John Shepherd and Jerry Tomberlin brought forward an emergency motion asking for Senate to delegate authority to Senate Executive to approve a new masters of accounting program. The motion was approved. This motion was driven by expedited provincial/external reviews, which in turn were driven by consolidation of the three professional accounting certification societies in Canada into one new society. I think the Senate vote was justified, although I have no idea why the alternative was not suggested of convening Senate in December or early January for an emergency session once the new masters in accounting program was drafted. It is also a bit embarrassing that Carleton was caught by surprise that something in our strategic mandate agreement was approved.

There was long discussion about fall break, with a few things I had never heard before. University of Ottawa has long ago scheduled their fall breaks for the next four years, and apparently we will be synchronized with them, at least if they don’t change their dates. Apparently our fall break is not scheduled for the week of thanksgiving because Carleton offers many quarter-credit (i.e. six week) courses, which we prefer to not have split up by the break. What went unsaid was that this must mean that these six-week courses are only offered during the first half of fall term. For instance, this year there were seven weeks prior to fall break and five weeks after fall break. I am not sure why we could not schedule fall break (and winter break) for the exact middle of term and thereby offer a pair of six-week sessions each term. I am also wondering whether faculty members can request that their normal half-credit (i.e. twelve week) courses be offered as intensive six-week courses. That is, could we request that our courses meet twice as often as usual each week, but for half the number of weeks?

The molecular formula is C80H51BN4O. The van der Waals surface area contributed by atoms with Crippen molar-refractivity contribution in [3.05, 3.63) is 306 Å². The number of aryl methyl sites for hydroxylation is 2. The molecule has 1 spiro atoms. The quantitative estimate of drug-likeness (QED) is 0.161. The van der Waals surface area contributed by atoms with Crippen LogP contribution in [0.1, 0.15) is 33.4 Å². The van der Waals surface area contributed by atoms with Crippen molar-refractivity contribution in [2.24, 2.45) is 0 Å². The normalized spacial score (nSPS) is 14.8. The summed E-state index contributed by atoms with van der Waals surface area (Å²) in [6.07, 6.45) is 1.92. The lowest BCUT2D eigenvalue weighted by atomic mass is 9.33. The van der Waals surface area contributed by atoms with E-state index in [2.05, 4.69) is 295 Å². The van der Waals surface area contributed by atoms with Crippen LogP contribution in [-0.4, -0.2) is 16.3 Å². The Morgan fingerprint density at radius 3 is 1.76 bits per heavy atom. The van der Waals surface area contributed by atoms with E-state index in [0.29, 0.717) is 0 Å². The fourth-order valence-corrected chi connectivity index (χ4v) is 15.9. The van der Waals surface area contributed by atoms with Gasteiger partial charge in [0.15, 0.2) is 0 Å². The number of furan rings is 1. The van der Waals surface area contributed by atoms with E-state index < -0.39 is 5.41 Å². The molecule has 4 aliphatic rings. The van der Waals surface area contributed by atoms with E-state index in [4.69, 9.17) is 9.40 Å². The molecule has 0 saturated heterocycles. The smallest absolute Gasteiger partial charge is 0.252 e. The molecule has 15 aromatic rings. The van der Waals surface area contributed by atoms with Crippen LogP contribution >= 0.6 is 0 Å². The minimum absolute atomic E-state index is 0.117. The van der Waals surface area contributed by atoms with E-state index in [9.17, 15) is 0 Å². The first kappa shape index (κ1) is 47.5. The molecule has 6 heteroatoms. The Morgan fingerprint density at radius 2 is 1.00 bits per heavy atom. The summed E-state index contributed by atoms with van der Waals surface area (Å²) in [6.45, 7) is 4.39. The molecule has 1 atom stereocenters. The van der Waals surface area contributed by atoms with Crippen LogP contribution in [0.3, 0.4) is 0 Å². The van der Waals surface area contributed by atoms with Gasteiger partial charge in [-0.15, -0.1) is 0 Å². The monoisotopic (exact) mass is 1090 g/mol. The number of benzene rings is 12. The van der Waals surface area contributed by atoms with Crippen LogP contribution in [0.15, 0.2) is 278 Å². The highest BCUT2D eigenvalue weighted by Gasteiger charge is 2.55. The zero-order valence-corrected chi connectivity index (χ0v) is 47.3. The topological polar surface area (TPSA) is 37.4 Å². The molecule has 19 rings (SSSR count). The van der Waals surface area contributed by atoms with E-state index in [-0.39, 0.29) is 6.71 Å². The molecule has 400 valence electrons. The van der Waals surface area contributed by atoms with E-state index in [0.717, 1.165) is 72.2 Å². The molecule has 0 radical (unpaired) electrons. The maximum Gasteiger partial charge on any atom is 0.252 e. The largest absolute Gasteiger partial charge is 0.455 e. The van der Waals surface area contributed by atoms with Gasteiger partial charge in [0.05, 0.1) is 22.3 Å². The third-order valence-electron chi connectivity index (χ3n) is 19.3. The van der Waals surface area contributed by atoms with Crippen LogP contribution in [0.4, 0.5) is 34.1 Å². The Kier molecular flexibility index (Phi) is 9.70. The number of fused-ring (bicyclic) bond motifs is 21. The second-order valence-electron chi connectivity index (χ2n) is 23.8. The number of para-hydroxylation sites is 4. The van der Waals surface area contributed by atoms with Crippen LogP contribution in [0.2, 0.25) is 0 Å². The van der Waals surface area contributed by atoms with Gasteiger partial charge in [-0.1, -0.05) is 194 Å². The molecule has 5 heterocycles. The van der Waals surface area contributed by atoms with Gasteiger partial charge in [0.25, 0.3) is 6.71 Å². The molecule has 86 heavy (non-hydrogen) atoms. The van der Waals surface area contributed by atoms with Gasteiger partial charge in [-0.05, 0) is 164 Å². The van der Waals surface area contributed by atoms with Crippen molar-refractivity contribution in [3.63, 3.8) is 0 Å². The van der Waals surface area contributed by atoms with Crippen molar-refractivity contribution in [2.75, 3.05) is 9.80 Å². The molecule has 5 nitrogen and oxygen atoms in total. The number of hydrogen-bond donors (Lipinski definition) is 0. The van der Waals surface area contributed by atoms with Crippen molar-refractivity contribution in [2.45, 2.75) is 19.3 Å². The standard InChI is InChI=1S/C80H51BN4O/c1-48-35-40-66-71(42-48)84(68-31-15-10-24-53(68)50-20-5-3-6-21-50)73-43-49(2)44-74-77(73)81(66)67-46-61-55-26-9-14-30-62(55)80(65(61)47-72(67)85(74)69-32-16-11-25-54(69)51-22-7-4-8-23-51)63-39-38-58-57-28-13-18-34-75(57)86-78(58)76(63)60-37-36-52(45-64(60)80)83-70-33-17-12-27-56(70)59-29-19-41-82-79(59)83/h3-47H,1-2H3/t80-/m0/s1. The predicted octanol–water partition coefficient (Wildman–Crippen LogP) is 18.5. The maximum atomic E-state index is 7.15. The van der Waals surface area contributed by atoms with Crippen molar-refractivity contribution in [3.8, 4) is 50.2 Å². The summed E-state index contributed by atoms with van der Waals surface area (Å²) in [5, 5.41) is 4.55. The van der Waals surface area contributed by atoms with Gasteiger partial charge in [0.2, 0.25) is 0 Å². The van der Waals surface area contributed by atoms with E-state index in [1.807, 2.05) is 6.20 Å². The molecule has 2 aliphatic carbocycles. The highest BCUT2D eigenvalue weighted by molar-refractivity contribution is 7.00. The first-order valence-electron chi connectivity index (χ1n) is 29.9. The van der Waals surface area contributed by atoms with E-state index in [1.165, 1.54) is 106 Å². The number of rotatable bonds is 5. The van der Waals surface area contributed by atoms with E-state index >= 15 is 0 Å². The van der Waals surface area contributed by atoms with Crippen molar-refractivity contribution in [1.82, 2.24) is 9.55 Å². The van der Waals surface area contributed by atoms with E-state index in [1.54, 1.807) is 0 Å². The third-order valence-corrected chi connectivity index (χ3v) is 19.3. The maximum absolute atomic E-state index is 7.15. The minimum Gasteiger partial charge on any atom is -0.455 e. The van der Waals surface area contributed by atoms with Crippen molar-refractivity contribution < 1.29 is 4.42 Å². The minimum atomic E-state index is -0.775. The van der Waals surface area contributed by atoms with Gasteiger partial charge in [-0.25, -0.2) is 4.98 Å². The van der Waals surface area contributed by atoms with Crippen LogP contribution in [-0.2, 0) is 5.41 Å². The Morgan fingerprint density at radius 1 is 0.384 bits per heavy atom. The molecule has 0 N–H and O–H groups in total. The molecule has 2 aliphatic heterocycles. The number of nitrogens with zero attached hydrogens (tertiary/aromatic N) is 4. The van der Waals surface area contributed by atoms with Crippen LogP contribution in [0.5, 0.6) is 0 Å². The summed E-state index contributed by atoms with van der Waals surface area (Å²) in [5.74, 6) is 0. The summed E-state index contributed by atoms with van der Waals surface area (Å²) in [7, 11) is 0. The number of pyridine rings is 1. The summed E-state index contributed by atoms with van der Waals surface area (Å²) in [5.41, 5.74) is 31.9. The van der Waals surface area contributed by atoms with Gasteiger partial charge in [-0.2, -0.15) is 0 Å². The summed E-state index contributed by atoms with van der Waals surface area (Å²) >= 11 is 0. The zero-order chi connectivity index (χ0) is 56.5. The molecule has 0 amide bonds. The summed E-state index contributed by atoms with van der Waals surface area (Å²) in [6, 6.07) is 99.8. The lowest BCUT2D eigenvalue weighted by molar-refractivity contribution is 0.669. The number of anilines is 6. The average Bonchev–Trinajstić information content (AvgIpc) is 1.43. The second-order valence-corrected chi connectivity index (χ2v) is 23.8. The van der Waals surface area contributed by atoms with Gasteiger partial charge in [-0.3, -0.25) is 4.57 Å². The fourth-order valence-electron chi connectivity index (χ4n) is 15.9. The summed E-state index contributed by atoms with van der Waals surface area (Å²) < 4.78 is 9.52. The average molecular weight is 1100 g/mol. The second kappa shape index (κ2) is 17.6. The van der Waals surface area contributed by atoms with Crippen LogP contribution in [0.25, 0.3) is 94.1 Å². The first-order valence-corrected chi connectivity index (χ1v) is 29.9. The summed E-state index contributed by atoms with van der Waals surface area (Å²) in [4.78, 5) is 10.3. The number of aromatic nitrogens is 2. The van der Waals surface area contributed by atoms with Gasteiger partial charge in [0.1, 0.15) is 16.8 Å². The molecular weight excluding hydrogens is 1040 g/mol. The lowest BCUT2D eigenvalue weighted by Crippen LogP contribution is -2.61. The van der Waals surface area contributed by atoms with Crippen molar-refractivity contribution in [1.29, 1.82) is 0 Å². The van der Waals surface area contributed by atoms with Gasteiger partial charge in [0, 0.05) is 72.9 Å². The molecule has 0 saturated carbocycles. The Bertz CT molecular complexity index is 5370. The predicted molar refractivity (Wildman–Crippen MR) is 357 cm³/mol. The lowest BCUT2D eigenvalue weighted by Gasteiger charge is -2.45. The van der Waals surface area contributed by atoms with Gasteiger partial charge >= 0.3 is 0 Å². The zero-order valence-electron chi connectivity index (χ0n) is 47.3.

Finally, so as not to be redundant, please see my Board of Governors blog posting for 29 November 2014 for discussion of Carleton’s disgraceful and at best quarter-hearted acknowledgment of being on Algonquin lands.

This blog reflects my personal opinions of what transpired at the open session of Senate. This is not meant to replace the official minutes, which are remarkably well done in Senate.

The 18 September 2014 meeting of Science Faculty Board occurred without a quorum. Several undergraduate course calendar and program changes were approved at that meeting. A few days later, I protested the lack of quorum.

At the 13 November 2014 meeting of Science Faculty board, the matter of lack of quorum was discussed and dealt with. The previous round of undergraduate course calendar and program changes were voted upon once again and approved again. A new “note 6” was added to the minutes of the 18 September 2014 meeting to alert Senate that there was a lack of quorum and therefore any decisions made on 18 September were null and void. Thanks to the dean and associate dean of science for making these changes. I assume that Senate by and through the Senate Committee on Curriculum, Admissions, and Studies Policy (SCCASP) will now have to vote again on these changes.

On 21 September 2014, I had complained about lack of quorum at the 19 June 2014 Science Faculty Board meeting, which also included approval of calendar changes, but that matter has not yet been resolved.

At the 13 November 2014 meeting, I asked whether Science Faculty Board had approved the graduation list for November 2014 convocation at their meeting on 18 September 2014. The dean of science said that Science Faculty Board no longer votes on graduation lists, but simply passes through approval or rejection of graduation lists from individual departments and institutes within the Faculty of Science. Antithetically, graduation lists are not even on Science Faculty Board’s consent agenda. I leave it to Senate to decide whether Science Faculty Board is allowed to delegate and abdicate this important responsibility of voting on graduation lists.

Finally, note that I have just reported on events that transpired at the 13 November 2014 meeting of Science Faculty Board, which is a closed/confidential session. Therefore, on 14 November 2014, I obtained explicit written permission from the dean of science to blog about matters associated with Science Faculty Board quorum.